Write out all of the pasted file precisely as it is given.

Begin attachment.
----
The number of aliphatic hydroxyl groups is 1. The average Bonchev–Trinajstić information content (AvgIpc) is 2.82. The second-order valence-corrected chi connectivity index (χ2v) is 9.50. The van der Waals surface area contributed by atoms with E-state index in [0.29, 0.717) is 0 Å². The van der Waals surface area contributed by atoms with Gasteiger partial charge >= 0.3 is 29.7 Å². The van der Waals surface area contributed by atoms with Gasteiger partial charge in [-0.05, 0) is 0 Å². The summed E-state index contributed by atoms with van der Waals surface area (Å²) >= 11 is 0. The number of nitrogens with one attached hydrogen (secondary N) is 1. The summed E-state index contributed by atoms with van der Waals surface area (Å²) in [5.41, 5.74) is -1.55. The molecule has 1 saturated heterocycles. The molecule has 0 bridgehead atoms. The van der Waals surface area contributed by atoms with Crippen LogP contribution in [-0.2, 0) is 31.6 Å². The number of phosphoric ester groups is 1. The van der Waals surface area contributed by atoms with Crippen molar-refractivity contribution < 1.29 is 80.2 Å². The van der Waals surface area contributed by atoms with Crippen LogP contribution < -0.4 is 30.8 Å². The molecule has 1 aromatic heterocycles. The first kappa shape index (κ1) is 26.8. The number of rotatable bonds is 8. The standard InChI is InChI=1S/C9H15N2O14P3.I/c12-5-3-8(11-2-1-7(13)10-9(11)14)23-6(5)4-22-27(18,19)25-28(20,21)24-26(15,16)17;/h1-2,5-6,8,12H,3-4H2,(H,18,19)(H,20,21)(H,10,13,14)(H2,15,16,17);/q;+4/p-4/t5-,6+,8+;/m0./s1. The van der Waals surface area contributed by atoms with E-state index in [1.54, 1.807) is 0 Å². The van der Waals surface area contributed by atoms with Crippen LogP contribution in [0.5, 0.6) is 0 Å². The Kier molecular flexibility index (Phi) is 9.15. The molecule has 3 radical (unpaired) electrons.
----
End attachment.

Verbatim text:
The number of aliphatic hydroxyl groups is 1. The average Bonchev–Trinajstić information content (AvgIpc) is 2.82. The second-order valence-corrected chi connectivity index (χ2v) is 9.50. The van der Waals surface area contributed by atoms with E-state index in [0.29, 0.717) is 0 Å². The van der Waals surface area contributed by atoms with Gasteiger partial charge >= 0.3 is 29.7 Å². The van der Waals surface area contributed by atoms with Gasteiger partial charge in [-0.05, 0) is 0 Å². The summed E-state index contributed by atoms with van der Waals surface area (Å²) >= 11 is 0. The number of nitrogens with one attached hydrogen (secondary N) is 1. The summed E-state index contributed by atoms with van der Waals surface area (Å²) in [5.41, 5.74) is -1.55. The molecule has 1 saturated heterocycles. The molecule has 0 bridgehead atoms. The van der Waals surface area contributed by atoms with Crippen LogP contribution in [-0.2, 0) is 31.6 Å². The number of phosphoric ester groups is 1. The van der Waals surface area contributed by atoms with Crippen molar-refractivity contribution < 1.29 is 80.2 Å². The van der Waals surface area contributed by atoms with Crippen LogP contribution < -0.4 is 30.8 Å². The molecule has 1 aromatic heterocycles. The first kappa shape index (κ1) is 26.8. The number of rotatable bonds is 8. The standard InChI is InChI=1S/C9H15N2O14P3.I/c12-5-3-8(11-2-1-7(13)10-9(11)14)23-6(5)4-22-27(18,19)25-28(20,21)24-26(15,16)17;/h1-2,5-6,8,12H,3-4H2,(H,18,19)(H,20,21)(H,10,13,14)(H2,15,16,17);/q;+4/p-4/t5-,6+,8+;/m0./s1. The van der Waals surface area contributed by atoms with E-state index in [1.54, 1.807) is 0 Å². The van der Waals surface area contributed by atoms with Crippen LogP contribution in [0.5, 0.6) is 0 Å². The Kier molecular flexibility index (Phi) is 9.15. The molecule has 3 radical (unpaired) electrons.